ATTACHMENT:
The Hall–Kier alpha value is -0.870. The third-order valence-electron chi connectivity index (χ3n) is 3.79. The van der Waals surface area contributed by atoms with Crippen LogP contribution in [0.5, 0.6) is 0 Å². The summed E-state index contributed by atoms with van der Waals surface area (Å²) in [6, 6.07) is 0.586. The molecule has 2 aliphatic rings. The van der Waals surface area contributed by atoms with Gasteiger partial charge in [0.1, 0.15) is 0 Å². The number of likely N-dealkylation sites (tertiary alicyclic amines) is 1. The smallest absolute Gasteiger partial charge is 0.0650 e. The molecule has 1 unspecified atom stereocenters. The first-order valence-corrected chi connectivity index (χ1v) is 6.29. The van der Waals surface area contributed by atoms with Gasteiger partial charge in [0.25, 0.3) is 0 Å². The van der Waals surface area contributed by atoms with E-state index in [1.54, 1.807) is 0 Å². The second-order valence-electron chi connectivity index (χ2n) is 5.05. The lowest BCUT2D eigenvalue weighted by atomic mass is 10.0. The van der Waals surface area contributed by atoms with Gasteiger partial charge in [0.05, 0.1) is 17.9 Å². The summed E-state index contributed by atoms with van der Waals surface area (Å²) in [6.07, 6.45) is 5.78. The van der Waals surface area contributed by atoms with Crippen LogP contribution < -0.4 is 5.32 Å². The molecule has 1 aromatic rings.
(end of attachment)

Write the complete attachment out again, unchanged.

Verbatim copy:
The Hall–Kier alpha value is -0.870. The third-order valence-electron chi connectivity index (χ3n) is 3.79. The van der Waals surface area contributed by atoms with Crippen LogP contribution in [0.5, 0.6) is 0 Å². The summed E-state index contributed by atoms with van der Waals surface area (Å²) in [6, 6.07) is 0.586. The molecule has 2 aliphatic rings. The van der Waals surface area contributed by atoms with Gasteiger partial charge in [0.1, 0.15) is 0 Å². The number of likely N-dealkylation sites (tertiary alicyclic amines) is 1. The smallest absolute Gasteiger partial charge is 0.0650 e. The molecule has 1 unspecified atom stereocenters. The first-order valence-corrected chi connectivity index (χ1v) is 6.29. The van der Waals surface area contributed by atoms with Gasteiger partial charge in [0.25, 0.3) is 0 Å². The van der Waals surface area contributed by atoms with E-state index in [1.54, 1.807) is 0 Å². The second-order valence-electron chi connectivity index (χ2n) is 5.05. The lowest BCUT2D eigenvalue weighted by atomic mass is 10.0. The van der Waals surface area contributed by atoms with Gasteiger partial charge in [0.05, 0.1) is 17.9 Å². The summed E-state index contributed by atoms with van der Waals surface area (Å²) in [6.07, 6.45) is 5.78. The van der Waals surface area contributed by atoms with Crippen LogP contribution < -0.4 is 5.32 Å². The molecule has 1 aromatic rings.